These are viewpoints advocated by AbhayBharghava, associate director, Energy & Environment Practice, Frost & Sullivan. He believes there are two key perspectives to consider.

“Firstly let’s look at the context of the UAE, which has always subsidised fuel in the country and obviously the bill for the subsidies was being paid for by the oil prices that the country could command. This is something that the country and of course, the oil exporting world, is now struggling with. They have situation with the oil price that is not going away.

“If any economy maintains subsidies it reduces income and that can lead to a tougher credit rating. So as we see it the removal of subsidies is good for the long term health of the economy.”

A healthy economy could see the construction sector receive a boost from increased spend on infrastructure projects and, in the long term, increased investment in public transport. Removing fuel subsidies could benefit the budget directly freeing up resources for spending elsewhere, such as on infrastructure. Research from the IMF has shown that the GCC spends 3.4% of GDP on fuel subsides, substantially higher than other regions. By comparison, what it classifies as advanced economies spend less than 0.1% of their GDP on fuel subsidies.

“The second perspective is that we are, as part of the overall Middle East region, very prone to wasteful consumption,” said Bharghava. “Per capita energy intensity is high and with an increase in fuel prices what hopefully will happen is that people and businesses will try to cut down on consumption where they can.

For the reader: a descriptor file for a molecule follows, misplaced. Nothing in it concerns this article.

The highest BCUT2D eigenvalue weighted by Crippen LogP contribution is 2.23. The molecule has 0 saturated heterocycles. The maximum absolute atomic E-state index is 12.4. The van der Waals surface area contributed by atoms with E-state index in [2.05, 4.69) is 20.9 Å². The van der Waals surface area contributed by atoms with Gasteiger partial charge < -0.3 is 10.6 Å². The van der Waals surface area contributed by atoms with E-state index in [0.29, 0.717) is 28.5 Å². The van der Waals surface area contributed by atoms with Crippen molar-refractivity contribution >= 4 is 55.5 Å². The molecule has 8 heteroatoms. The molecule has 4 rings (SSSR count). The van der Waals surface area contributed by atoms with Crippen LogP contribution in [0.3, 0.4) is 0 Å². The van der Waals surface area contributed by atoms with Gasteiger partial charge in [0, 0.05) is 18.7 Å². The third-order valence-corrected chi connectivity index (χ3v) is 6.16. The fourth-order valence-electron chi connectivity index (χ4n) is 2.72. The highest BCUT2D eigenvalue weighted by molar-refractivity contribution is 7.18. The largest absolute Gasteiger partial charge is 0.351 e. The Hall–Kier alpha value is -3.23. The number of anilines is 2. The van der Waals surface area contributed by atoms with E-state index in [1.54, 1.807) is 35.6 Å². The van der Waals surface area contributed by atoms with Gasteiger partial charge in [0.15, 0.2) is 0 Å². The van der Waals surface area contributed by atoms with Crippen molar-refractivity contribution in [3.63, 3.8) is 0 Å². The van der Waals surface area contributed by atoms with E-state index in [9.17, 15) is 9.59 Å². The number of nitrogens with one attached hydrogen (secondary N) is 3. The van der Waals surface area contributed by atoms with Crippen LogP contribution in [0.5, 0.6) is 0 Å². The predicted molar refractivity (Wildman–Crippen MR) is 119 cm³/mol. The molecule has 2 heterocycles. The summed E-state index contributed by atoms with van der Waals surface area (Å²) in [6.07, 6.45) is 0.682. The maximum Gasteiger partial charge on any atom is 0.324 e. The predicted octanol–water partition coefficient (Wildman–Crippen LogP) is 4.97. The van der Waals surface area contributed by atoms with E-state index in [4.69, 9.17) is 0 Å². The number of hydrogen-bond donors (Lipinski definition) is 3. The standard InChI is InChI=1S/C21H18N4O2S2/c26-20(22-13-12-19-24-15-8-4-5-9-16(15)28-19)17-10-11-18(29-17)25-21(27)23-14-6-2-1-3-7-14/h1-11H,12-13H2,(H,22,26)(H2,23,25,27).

“In our opinion it’s a great move and in line with what the government is doing to go green. It started with solar was followed by energy efficiency measures for buildings and now the removal of fuel subsidies. It is clearly trying to attack the issues that have plagued the economy from a wasteful consumption point of view.”

While subsidies maybe under pressure Bharghava doesn’t believe electricity subsidies will be next in the sights, as the local economy continues trying to encourage automated manufacturing and other energy-intensive industries to expand. Transport costs, whether hidden or up front, are likely to remain fixed too. So while there is an immediate saving to be had for some companies, the cost of local road transport is only a tiny portion of the final price of imported materials.